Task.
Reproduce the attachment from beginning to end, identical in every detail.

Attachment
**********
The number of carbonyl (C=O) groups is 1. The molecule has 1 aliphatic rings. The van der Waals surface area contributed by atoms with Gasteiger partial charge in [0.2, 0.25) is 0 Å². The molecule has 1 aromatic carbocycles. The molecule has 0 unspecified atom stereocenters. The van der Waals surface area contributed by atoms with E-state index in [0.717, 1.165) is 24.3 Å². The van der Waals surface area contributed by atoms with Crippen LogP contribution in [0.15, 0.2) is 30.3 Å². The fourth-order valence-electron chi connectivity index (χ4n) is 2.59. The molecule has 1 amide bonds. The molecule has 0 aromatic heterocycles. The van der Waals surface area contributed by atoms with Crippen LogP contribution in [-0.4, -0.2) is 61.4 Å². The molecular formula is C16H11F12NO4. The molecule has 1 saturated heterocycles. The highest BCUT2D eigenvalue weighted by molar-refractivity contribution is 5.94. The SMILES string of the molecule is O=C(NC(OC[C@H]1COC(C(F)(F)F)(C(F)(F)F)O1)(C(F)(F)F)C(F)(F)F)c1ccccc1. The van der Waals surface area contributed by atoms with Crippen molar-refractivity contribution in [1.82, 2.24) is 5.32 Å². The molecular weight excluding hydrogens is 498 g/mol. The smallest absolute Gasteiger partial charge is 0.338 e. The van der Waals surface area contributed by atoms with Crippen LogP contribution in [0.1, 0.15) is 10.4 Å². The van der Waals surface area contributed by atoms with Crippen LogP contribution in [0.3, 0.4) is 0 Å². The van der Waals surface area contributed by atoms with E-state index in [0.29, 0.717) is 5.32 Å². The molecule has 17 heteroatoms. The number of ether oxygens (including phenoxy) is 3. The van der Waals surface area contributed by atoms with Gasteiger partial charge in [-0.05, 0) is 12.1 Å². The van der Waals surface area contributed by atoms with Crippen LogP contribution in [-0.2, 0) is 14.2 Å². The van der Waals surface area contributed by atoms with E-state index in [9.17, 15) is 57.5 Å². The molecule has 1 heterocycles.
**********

The number of carbonyl (C=O) groups is 1. The molecule has 1 aliphatic rings. The van der Waals surface area contributed by atoms with Gasteiger partial charge in [0.2, 0.25) is 0 Å². The molecule has 1 aromatic carbocycles. The molecule has 0 unspecified atom stereocenters. The van der Waals surface area contributed by atoms with E-state index in [0.717, 1.165) is 24.3 Å². The van der Waals surface area contributed by atoms with Crippen LogP contribution in [0.15, 0.2) is 30.3 Å². The fourth-order valence-electron chi connectivity index (χ4n) is 2.59. The molecule has 1 amide bonds. The molecule has 0 aromatic heterocycles. The van der Waals surface area contributed by atoms with Crippen LogP contribution in [-0.4, -0.2) is 61.4 Å². The molecular formula is C16H11F12NO4. The molecule has 1 saturated heterocycles. The highest BCUT2D eigenvalue weighted by molar-refractivity contribution is 5.94. The SMILES string of the molecule is O=C(NC(OC[C@H]1COC(C(F)(F)F)(C(F)(F)F)O1)(C(F)(F)F)C(F)(F)F)c1ccccc1. The van der Waals surface area contributed by atoms with Crippen molar-refractivity contribution in [1.82, 2.24) is 5.32 Å². The molecular weight excluding hydrogens is 498 g/mol. The smallest absolute Gasteiger partial charge is 0.338 e. The van der Waals surface area contributed by atoms with Crippen LogP contribution in [0.1, 0.15) is 10.4 Å². The van der Waals surface area contributed by atoms with Crippen LogP contribution in [0.3, 0.4) is 0 Å². The van der Waals surface area contributed by atoms with E-state index in [0.29, 0.717) is 5.32 Å². The molecule has 17 heteroatoms. The number of ether oxygens (including phenoxy) is 3. The van der Waals surface area contributed by atoms with Gasteiger partial charge in [-0.05, 0) is 12.1 Å². The van der Waals surface area contributed by atoms with Crippen LogP contribution in [-0.2, 0) is 14.2 Å². The van der Waals surface area contributed by atoms with E-state index in [9.17, 15) is 57.5 Å². The molecule has 1 heterocycles.